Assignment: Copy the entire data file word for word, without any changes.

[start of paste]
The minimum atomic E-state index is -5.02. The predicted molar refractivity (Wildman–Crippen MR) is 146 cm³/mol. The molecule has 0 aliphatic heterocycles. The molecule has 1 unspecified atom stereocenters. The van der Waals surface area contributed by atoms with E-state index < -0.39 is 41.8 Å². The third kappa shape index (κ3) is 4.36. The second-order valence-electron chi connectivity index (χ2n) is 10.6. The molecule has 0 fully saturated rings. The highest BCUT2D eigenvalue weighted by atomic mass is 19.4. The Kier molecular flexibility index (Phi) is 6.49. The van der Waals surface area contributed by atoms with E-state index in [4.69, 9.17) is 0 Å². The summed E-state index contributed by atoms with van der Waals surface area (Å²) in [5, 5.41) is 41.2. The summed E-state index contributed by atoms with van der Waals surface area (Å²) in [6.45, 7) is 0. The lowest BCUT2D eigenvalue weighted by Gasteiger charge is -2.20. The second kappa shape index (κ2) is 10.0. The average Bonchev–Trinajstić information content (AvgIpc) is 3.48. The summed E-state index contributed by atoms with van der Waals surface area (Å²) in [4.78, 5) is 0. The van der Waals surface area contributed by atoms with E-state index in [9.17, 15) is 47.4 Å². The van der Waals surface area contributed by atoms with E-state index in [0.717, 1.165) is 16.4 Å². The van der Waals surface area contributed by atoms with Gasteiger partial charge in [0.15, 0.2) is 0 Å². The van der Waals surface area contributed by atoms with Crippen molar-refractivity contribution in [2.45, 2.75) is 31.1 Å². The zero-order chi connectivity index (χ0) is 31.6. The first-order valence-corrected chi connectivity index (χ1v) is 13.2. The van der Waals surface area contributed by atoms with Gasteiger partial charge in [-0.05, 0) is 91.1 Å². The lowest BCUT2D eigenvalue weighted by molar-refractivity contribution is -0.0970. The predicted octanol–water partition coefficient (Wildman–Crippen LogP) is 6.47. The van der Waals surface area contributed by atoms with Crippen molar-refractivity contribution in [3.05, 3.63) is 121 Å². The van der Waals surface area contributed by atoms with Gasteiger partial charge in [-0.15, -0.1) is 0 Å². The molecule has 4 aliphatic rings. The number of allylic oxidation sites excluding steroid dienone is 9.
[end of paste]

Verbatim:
The minimum atomic E-state index is -5.02. The predicted molar refractivity (Wildman–Crippen MR) is 146 cm³/mol. The molecule has 0 aliphatic heterocycles. The molecule has 1 unspecified atom stereocenters. The van der Waals surface area contributed by atoms with E-state index < -0.39 is 41.8 Å². The third kappa shape index (κ3) is 4.36. The second-order valence-electron chi connectivity index (χ2n) is 10.6. The molecule has 0 fully saturated rings. The highest BCUT2D eigenvalue weighted by atomic mass is 19.4. The Kier molecular flexibility index (Phi) is 6.49. The van der Waals surface area contributed by atoms with E-state index in [4.69, 9.17) is 0 Å². The summed E-state index contributed by atoms with van der Waals surface area (Å²) in [5, 5.41) is 41.2. The summed E-state index contributed by atoms with van der Waals surface area (Å²) in [6.45, 7) is 0. The lowest BCUT2D eigenvalue weighted by Gasteiger charge is -2.20. The second kappa shape index (κ2) is 10.0. The average Bonchev–Trinajstić information content (AvgIpc) is 3.48. The summed E-state index contributed by atoms with van der Waals surface area (Å²) in [4.78, 5) is 0. The van der Waals surface area contributed by atoms with E-state index in [9.17, 15) is 47.4 Å². The van der Waals surface area contributed by atoms with E-state index in [0.717, 1.165) is 16.4 Å². The van der Waals surface area contributed by atoms with Gasteiger partial charge in [0.15, 0.2) is 0 Å². The van der Waals surface area contributed by atoms with Crippen molar-refractivity contribution in [2.45, 2.75) is 31.1 Å². The zero-order chi connectivity index (χ0) is 31.6. The first-order valence-corrected chi connectivity index (χ1v) is 13.2. The van der Waals surface area contributed by atoms with Gasteiger partial charge in [-0.05, 0) is 91.1 Å². The lowest BCUT2D eigenvalue weighted by molar-refractivity contribution is -0.0970. The predicted octanol–water partition coefficient (Wildman–Crippen LogP) is 6.47. The van der Waals surface area contributed by atoms with Crippen molar-refractivity contribution in [3.05, 3.63) is 121 Å². The van der Waals surface area contributed by atoms with Gasteiger partial charge in [-0.15, -0.1) is 0 Å². The molecule has 4 aliphatic rings. The number of allylic oxidation sites excluding steroid dienone is 9.